Its interesting to see that the Washington Post, who have consistently slammed the Chavez government, are finally starting to see that the current opposition is a complete joke. I guess they are getting a little fustrated with an opposition which, in spite of tens of millions of dollars invested in them by the U.S. government, is so clownish that they pull out of elections after their demands are met. Its further good to see that this paper which has not hesitated to use crude and inaccurate propaganda against the Venezuelan government in the past acknowledges what the boycott was really all about - that it had nothing to do with the integrity of the voting process and resulted from the opposition knowing it was going to lose big anyways.
It is clear that the U.S. leadership is waking up to the realization that the first problem they need to deal with in Venezuela is the complete stupidity and incompetance of the people who currently make up the opposition. It will be interesting to see if the U.S. embassy in Caracas starts taking a much more pro-active roll in disposing of the current opposition and trying to build a new one. I think U.S. ambassador Brownfield is going to be a very busy man for the next couple of years.
Monday, December 12, 2005
All of this serves to make Caracas a very ugly and almost unlivable city. Yet more people keep pouring into it from other parts of the country due to it being the economic center of the country and where most of the well paying jobs are to be found.
Given that there is virtually no unused space around Caracas it was inevitable that eventually would turn their eyes to the huge park to the north of the city on a mountain known as El Avila. This mountain is known as the "lungs" of Caracas and also serves as a very welcome respite to unrelenting ugliness of the concrete and glass jungle that is Caracas. But according to news reports the government is even considering allowing part of El Avila be used to build housing.
The Avila mountain range seen from a Caracas street
While the government claims its current ideas are just land swaps and wouldn't result in any overall reduction in the size of the park we would do well to meet and such claims with skepticism. Oppenents of the plan fear starting building in the park would be the preverbial camel nose under the tent and would result in the park soon being overrun with squatters and makeshift housing. Further, it is rightly pointed out that it is simply not a good idea to build on the steep mountain ridge as it is prone to landslides after heavy rains. It was such landslides that led to the deaths of thousands in 1999 in Vargas which is just the north face of El Avila.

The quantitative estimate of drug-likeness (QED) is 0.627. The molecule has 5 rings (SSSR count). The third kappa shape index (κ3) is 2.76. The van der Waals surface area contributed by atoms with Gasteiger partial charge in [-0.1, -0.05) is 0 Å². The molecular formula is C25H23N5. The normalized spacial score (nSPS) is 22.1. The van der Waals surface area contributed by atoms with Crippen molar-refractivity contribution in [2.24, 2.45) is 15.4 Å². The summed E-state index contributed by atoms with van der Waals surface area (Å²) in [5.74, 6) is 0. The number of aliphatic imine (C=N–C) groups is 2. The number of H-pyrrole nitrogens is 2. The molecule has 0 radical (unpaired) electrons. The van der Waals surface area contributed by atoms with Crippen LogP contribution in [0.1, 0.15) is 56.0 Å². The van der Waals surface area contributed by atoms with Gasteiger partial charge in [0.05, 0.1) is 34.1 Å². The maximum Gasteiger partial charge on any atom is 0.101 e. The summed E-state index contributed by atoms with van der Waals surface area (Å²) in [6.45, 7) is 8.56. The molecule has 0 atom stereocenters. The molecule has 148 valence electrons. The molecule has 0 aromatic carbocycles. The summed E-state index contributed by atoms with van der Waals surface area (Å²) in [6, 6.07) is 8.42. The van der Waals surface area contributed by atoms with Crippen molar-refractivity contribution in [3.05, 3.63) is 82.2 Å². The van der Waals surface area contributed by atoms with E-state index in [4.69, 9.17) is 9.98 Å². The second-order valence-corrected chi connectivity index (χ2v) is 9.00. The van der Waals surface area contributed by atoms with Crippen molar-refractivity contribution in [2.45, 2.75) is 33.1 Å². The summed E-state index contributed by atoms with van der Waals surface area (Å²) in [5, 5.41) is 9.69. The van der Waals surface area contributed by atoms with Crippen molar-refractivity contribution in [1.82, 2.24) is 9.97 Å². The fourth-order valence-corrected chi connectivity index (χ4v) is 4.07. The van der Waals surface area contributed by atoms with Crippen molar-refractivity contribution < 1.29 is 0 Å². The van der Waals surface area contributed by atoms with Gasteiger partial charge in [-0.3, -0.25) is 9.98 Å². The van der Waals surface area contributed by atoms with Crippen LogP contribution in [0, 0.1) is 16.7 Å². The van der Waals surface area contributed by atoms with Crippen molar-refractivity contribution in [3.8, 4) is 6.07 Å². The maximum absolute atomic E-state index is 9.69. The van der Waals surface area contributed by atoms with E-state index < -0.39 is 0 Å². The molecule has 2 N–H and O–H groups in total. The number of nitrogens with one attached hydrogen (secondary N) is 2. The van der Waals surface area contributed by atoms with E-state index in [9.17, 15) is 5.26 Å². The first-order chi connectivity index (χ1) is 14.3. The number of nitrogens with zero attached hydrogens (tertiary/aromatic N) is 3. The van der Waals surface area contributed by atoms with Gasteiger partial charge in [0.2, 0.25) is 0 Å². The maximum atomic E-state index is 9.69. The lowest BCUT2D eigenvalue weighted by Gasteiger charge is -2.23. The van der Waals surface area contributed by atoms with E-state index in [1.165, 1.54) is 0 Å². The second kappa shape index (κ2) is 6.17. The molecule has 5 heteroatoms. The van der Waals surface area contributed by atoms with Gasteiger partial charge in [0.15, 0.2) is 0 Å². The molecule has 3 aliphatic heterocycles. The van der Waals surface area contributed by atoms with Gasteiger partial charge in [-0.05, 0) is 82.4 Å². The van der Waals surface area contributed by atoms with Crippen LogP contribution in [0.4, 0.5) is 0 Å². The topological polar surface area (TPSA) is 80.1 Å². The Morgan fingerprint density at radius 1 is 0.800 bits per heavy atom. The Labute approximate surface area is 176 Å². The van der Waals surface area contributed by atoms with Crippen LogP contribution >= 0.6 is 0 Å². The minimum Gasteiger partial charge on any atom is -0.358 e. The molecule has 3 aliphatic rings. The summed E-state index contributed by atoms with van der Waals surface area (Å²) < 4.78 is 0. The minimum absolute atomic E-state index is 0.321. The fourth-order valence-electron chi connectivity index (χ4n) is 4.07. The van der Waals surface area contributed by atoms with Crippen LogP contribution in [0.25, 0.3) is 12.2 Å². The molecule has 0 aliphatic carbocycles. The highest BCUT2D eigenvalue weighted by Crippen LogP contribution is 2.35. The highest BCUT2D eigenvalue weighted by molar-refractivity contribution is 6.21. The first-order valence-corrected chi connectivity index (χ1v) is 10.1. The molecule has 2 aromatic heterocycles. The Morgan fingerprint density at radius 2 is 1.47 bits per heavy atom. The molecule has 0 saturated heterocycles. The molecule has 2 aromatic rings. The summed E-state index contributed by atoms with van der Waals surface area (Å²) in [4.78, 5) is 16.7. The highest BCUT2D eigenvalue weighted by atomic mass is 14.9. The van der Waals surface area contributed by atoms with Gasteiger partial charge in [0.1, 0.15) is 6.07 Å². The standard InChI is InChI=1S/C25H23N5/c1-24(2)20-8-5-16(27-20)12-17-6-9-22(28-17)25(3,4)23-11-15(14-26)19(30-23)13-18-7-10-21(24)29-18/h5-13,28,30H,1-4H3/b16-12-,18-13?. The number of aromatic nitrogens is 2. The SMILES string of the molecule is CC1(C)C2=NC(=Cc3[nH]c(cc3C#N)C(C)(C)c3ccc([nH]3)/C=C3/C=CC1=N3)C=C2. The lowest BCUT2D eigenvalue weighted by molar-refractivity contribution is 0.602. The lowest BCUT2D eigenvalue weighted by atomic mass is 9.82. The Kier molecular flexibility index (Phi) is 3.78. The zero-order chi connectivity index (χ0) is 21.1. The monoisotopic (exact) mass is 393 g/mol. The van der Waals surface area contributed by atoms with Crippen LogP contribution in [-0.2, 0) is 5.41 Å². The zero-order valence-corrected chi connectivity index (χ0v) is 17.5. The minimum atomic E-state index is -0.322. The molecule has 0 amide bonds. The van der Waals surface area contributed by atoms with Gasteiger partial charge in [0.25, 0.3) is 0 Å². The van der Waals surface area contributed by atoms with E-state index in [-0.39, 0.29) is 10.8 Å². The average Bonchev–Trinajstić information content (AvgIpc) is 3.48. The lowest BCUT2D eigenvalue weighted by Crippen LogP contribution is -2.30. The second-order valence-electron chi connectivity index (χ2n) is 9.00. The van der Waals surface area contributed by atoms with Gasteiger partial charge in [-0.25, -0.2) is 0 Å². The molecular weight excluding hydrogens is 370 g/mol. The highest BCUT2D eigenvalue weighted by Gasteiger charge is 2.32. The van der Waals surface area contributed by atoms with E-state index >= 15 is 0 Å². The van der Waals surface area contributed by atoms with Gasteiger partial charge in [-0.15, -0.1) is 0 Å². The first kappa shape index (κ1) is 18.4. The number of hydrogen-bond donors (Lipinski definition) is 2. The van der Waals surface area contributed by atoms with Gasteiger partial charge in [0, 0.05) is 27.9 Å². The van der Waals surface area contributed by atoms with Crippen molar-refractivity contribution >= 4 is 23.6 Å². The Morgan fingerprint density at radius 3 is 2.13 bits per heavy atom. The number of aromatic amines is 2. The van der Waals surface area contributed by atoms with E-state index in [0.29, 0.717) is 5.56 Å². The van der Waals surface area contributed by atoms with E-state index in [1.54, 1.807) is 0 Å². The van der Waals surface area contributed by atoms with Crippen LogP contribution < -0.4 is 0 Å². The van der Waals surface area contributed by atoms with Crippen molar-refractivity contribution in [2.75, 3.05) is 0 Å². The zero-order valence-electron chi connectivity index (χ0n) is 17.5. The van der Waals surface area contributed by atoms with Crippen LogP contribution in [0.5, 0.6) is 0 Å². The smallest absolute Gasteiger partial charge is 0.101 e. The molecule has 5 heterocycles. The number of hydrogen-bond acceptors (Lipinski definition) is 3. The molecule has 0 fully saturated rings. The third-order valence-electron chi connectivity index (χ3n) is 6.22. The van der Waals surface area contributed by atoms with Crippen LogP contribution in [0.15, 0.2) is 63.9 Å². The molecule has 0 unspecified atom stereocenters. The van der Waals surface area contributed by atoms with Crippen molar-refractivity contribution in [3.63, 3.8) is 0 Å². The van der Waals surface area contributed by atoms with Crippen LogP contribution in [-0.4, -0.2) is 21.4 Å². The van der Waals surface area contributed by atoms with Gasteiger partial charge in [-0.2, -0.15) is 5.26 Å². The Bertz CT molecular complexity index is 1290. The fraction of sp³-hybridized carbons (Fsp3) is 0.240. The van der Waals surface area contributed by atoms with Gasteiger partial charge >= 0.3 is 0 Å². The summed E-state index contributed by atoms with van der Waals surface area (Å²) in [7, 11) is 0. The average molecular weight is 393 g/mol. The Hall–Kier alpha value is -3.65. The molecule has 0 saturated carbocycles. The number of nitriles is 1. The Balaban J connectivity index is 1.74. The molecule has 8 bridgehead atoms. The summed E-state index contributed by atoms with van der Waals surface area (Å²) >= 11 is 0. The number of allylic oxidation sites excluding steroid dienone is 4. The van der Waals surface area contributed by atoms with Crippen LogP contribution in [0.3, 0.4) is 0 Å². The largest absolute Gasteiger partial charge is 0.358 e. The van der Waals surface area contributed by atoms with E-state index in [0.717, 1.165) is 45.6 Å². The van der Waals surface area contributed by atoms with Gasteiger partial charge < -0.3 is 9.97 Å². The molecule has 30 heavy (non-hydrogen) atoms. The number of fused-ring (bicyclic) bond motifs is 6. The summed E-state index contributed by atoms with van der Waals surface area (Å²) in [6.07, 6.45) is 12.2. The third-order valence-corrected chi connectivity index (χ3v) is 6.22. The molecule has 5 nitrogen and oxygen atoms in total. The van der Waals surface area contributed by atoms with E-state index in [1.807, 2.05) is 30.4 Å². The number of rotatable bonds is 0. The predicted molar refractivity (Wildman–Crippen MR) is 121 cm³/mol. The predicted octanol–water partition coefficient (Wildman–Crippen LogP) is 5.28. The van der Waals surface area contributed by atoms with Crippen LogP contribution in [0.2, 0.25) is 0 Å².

Truthfully, I think the only real solution to Caracas's problems is to try to shift economic development out to other regions of the country. If the jobs move people will follow. Chavez used to speak about this quite a bit but little of late. But the idea of shifting development isn't something that should just be forgotten about - it really is a compelling necissity.
Further, it wouldn't be all that hard to do. The government sector could do most of it on its own. For example, the state oil company, PDVSA, has its headquarters in Caracas. Yet there is no oil produced around Caracas. Maybe it would make more sense to move it and thousands of jobs with it to Maracaibo which is much more closely tied to the oil fields. Other government offices can and should be moved away too. It really is amazing how centralized the federal government is in Caracas. For example, if you purchase are car in Barquisimeto you can't register it and get a title to it there. You have to travel 4 and a 1/2 hours to Caracas to do that as that is where the motor vehicle office is. This serves to concentrate jobs in Caracas and make what should be simple tasks very difficult for the 80% of the population that lives in areas other than Carcas.
The bottom line is Chavez's original plans of trying to get people and jobs to move out of the Carcas area needs need to be revived. Otherwise Caracas will join the likes of Mexico City and Cairo as super cities with super slums that are simply unlivable and inhuman.
And no, I'm not selling, at any price. So don't even ask!
Sunday, December 11, 2005
So for fluff posting let me just show the results of my walking from El Valle over to the nearby Los Proceres. For those who don't know, Los Proceres are located on the Tiuna military base in Caracas and are the main military parade grounds. They also contain a number of important monuments.
This area had fallen into significant disrepair over the years. However, the government has now rehabilited a good part of it, including putting the nice reflecting pool back into use for the first time in many years. Here are some pictures I took: